Why Ghislaine Maxwell Witness May Have 'Powerful and Credible' Prince Andrew Evidence

A Ghislaine Maxwell trial witness has said Prince Andrew's accuser told her about having sex with the royal in a newspaper interview.

Carolyn Andriano said she was shown the photograph of the Duke of York with his arm around Virginia Giuffre, then 17 years old.

Prince Andrew wants the case against him thrown out and is waiting for a judge to rule on his legal team's latest efforts.

If the lawsuit makes it to trial, Andriano could be called as a witness, just like she was at Maxwell's trial in late 2021 when the British socialite was convicted of sex trafficking.

However, her account is complicated because she has also said Giuffre was not coerced and should not be awarded compensation. Prince Andrew denies having sex with Giuffre.

Andriano told the Daily Mail: "I asked her if she'd been to the Palace. And she said, 'I got to sleep with him.' I said, 'What? You're f****** with me,' and she said 'no, I got to sleep with him.' She didn't seem upset about it. She thought it was pretty cool."

She added: "I don't think she [Virginia] deserves any compensation. I don't think she was coerced into doing anything."

Lawyers told Newsweek her account might not help Andrew, even though Giuffre's case is that she feared her life was in danger if she did not comply with instructions to sleep with the prince.

Georges Lederman, a defense attorney at international law firm Withers, told Newsweek: "Ms. Andriano's testimony as to coercion or otherwise is likely of little value in the courtroom, as she would not be declared an expert witness in sexual assault cases.

"Thus, the little benefit that might inure to Prince Andrew would likely be outweighed by the seeming corroboration of the sexual encounters, thereby undermining his credibility."

Amber Melville-Brown, head of media and reputation at Withers, told Newsweek: "The fact that the witness is, as self-proclaimed, no fan of Ms. Giuffre might play in Ms. Giuffre's favor, the jury believing that she is not seeking to assist a friend and that her independent evidence is all the more powerful and credible.

"A jury need not find that simply appearing to be 'cool' about the alleged encounter meant that she actually felt that it was.

"The words of a young girl to her friend—if they took place—could be motivated by all manner of emotions and circumstances, bravado or fear, vulnerability or ego, pride or shame."

Andriano told the Mail about receiving a text from Giuffre, who was in London at the time, in 2001.

She said the message read: "I'm in London with Jeffrey and Maxwell and Prince Andrew."

Virginia Giuffre's Prince Andrew Evidence
Virginia Giuffre says this photo of her with Prince Andrew was taken by Jeffrey Epstein at Ghislaine Maxwell's London townhouse in 2001. Andriano says Giuffre showed her the photograph. Virginia Giuffre

Andriano added: "She said they were going to have dinner. I kind of didn't believe her, but I had no reason not to. I thought it was far-fetched but, then again, she knew wealthy people and had been to fancy parties and stuff like that.

"I said, 'bulls***'. I was calling her out on it, but she swore [it was true]. She said she was going to see if she could get a picture."

When Giuffre returned from Britain, Andriano said she mentioned the encounter again, asking: "So where's your picture, Miss Princess?"

She said Giuffre produced the now infamous image of Prince Andrew with his arm around her while Ghislaine Maxwell smiles in the background.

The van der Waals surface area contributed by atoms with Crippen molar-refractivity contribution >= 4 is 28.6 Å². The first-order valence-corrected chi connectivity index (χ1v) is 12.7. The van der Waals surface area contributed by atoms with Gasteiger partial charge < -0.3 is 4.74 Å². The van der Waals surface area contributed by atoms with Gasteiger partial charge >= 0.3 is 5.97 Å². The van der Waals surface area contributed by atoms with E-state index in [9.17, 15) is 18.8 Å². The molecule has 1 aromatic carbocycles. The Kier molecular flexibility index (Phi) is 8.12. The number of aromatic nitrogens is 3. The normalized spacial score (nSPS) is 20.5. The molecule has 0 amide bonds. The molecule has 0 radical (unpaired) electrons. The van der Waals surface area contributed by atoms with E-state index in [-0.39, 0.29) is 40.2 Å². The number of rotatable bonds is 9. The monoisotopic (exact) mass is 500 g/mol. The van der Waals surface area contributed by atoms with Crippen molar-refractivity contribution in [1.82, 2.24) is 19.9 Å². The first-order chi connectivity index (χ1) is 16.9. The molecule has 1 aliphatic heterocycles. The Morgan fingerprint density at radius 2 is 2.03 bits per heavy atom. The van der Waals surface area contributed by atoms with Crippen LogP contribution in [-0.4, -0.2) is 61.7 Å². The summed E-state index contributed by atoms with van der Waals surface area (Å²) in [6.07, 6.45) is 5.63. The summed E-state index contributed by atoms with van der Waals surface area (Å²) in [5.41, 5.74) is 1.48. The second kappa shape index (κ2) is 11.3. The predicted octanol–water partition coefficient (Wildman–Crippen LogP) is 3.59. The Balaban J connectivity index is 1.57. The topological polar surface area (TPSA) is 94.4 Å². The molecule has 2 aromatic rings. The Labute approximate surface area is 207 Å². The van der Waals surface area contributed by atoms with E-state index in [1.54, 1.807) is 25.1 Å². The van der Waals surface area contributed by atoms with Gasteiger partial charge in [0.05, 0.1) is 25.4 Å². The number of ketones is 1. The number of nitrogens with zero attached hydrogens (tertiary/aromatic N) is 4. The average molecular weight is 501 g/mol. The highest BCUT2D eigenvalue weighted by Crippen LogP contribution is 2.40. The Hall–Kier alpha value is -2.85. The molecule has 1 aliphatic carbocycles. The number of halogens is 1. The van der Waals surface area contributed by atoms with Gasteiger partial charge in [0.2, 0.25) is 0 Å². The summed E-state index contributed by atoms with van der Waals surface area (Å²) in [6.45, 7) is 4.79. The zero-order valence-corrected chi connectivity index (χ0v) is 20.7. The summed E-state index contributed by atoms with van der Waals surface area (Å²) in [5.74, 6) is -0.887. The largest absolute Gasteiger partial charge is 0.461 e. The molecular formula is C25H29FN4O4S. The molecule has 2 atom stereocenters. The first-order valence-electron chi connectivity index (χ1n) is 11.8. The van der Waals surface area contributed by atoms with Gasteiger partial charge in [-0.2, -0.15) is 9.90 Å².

Neama Rahmani, president of West Coast Trial Lawyers, told Newsweek: "Though Andriano's statements about what Giuffre told her are hearsay and generally inadmissible, Andriano can corroborate Giuffre's account of having sex with Prince Andrew.

"Andriano can authenticate the infamous image of Giuffre with the prince, and Giuffre's phone calls and text messages may come into evidence as prior consistent statements if the prince's attorneys argue that Giuffre's claims are fabricated, which I expect."

However, there may still be downsides to calling Andriano as a witness for Giuffre's legal team.

Rahmani said: "Andriano may affect Giuffre's damages by testifying that Giuffre was not upset at the abuse.

"Giuffre's lawyers will counter by arguing that she was a minor who could not consent to sex, and that Giuffre's statements are consistent with the psychology of child sex abuse victims, many of whom like their abusers. Overall, Andriano's testimony helps Giuffre's claims much more than the prince's defense."

However, some of what she has to say may be difficult for Giuffre to hear, as Andriano says it was Giuffre who brought her into Epstein and Maxwell's world.

Andriano told the Mail: "There's no amount of money in this world that will ever mend what was stolen—my innocence as a child by Maxwell and Epstein who had been in cahoots for God knows how many years.

"I have children and I know as a mother, and as a woman, there's no way in hell I could ever do something along the lines of what Maxwell has done."

She added: "I don't think Virginia deserves anything less than what Maxwell is getting because she trafficked me into a world of spiralling downward slopes and it has taken my husband John 12 long years to get me to love myself again."

Andriano may also have to testify against Maxwell again as that case could be heading for a retrial over the media interviews of a juror.

Newsweek has reached out to representatives of Virginia Giuffre and Prince Andrew for comment.

Update 01/12/22, 5:55 a.m. ET: This article was updated to add additional comments from Carolyn Andriano.

Prince Andrew in Windsor
Prince Andrew, seen at Royal Chapel of All Saints, Windsor, on April 11, 2021, is accused of sexually abusing Virginia Giuffre. He is waiting to find out whether his attempt to have the case thrown out will be successful. Steve Parsons - WPA Pool/Getty Images